As a group of racial minorities (three of whom are Black), we were not surprised by these actions but were deeply disappointed that this happened under the guise of promoting diversity and inclusion within SIGCHI. There were many alternative solutions that could have bolstered the efforts of our D&I team instead of stymieing them. For example, the SIGCHI D&I leaders could have asked us to lead the efforts for the official SIGCHI D&I survey, giving us credit for our work and the opportunity to take a larger, more visible service leadership role within SIGCHI. Yet these types of opportunities are rarely given to racial minorities, even though they are pivotal in helping us succeed in the academy.
Instead, ACM policies were (mis)interpreted and applied inconsistently and in a way that hurt a racial minority group. Other ACM volunteer groups have launched surveys with the intent to publish and did so with the support of ACM SIGCHI leadership. This makes us question whether the examination of marginalization and exclusionary practices within the SIGCHI community— led by a minority group—was just too uncomfortable for SIGCHI D&I leaders, who are predominantly part of the majority.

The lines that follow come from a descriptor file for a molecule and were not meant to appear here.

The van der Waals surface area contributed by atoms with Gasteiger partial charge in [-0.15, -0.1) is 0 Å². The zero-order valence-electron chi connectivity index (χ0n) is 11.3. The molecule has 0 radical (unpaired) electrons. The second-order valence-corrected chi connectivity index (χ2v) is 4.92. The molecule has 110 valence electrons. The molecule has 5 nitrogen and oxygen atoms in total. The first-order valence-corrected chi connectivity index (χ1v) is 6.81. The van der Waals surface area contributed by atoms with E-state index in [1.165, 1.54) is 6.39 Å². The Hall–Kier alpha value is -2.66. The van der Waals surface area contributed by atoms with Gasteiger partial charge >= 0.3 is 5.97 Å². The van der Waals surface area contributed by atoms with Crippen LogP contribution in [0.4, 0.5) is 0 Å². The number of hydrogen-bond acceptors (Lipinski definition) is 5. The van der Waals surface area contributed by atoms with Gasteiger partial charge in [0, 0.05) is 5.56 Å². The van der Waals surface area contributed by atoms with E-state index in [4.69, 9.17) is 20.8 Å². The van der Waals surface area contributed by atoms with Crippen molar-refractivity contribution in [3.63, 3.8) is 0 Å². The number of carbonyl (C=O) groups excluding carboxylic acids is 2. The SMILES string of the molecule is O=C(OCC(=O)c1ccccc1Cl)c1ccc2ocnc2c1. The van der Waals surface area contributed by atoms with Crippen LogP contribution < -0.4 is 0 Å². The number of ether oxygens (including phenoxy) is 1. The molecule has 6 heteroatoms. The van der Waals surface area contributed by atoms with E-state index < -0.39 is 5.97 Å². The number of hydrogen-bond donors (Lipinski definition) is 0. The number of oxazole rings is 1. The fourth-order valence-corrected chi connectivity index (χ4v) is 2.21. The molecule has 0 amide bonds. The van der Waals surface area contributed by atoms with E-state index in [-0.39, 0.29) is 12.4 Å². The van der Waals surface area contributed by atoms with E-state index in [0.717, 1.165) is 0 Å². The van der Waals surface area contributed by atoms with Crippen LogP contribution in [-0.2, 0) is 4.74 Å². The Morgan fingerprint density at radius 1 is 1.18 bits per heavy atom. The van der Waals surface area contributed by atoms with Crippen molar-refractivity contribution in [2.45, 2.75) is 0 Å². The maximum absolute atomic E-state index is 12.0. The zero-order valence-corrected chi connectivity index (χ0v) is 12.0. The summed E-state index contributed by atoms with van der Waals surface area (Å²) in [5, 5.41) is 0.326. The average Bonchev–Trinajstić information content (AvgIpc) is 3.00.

We requested reparations to address what had transpired (see response letter), but those requests were ignored. As a group of racial minorities, we constantly ask ourselves if the situation would have been different had we not been people of color? As minorities in academia, these forms of oppression are some of the most dangerous due to their subtlety and heedlessness of those in the majority, who often refuse to acknowledge that such forms of institutional racism still occur. Yet we in the minority know the truth. Therefore, we must ask ourselves not whether institutionalized racism exists, but rather how we might work to fix it?
Our intention in publishing this blog post is to initiate uncomfortable conversations about race and minority status that must occur within the SIGCHI community if we want to eradicate institutional racism and promote equity and inclusion. We recognize that this will be a continuous, iterative process for all of us. Therefore, we end this blog post by providing some actionable ways to change the status quo based on our own experiences and insights from the 112 SIGCHI members who responded to our survey:
- Admit that institutional racism exists: SIGCHI might be relatively better than other communities, but institutional racism is still present in our community. The only way to truly address it is to first acknowledge it exists.